Is it hard being a farmer in northern Wisconsin? They both say yes, but Schmidt says it’s clearly rewarding or there wouldn’t be so many of them still trying to do it.

“We have family farms, people who have all four of their kids out in the field with them, we have farms that have been in the families for several generations,” she says. “We have a farmer who just decided two years ago that he was going to start an apple farm. So, I mean, the stories are all different, but obviously there is still value to it or we wouldn’t all keep doing it.”

The Northwoods Farm Share has pickup locations in Land O' Lakes, Rhinelander, Three Lakes, Eagle River, and Minocqua. Those interested in joining the North Woods Farm Share can send an email to northwoodsfarmshare@gmail.com or go to their facebook page at North Woods Farm Share. A one year membership costs $15.

Hillbilly Hollow is located at 708 E Wall St. in Eagle River and is open every day of the week. They’re always looking for more products from local farmers to sell. Hours can be found at Hillbilly Hollow LLC on Facebook.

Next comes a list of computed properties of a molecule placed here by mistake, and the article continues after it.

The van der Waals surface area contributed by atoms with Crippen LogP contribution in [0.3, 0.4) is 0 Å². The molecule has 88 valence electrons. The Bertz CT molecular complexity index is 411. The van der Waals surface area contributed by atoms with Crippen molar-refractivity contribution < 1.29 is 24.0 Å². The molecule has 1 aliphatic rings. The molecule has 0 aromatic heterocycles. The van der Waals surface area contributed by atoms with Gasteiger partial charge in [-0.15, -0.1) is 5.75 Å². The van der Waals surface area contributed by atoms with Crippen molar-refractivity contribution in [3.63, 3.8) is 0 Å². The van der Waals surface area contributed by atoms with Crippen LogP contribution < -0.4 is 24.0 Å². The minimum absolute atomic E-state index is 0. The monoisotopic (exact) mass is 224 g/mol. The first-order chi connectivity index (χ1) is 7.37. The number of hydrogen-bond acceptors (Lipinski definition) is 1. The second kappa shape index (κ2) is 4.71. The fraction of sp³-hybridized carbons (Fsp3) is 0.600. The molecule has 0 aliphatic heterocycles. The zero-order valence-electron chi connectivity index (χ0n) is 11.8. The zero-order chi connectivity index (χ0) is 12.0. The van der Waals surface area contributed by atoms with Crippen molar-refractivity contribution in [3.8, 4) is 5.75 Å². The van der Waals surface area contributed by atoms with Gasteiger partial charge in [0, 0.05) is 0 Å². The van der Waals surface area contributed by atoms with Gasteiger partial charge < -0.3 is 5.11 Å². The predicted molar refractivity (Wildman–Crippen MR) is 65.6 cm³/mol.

This story is part of our We Live Up Here series, where we tell the stories of the people and culture of northern Wisconsin. Some music for this story came from Podington Bear and  Blue Dot Sessions: The Zeppeli by Blue Dot Sessions (www.sessions.blue).

This story was funded in part by a grant from the Wisconsin Humanities Council, with funds from the National Endowment for the Humanities and the State of Wisconsin. Any views, findings, conclusions or recommendations expressed in this project do not necessarily represent those of the National Endowment for the Humanities. The Wisconsin Humanities Council supports and creates programs that use history, culture, and discussion to strengthen community life for everyone in Wisconsin.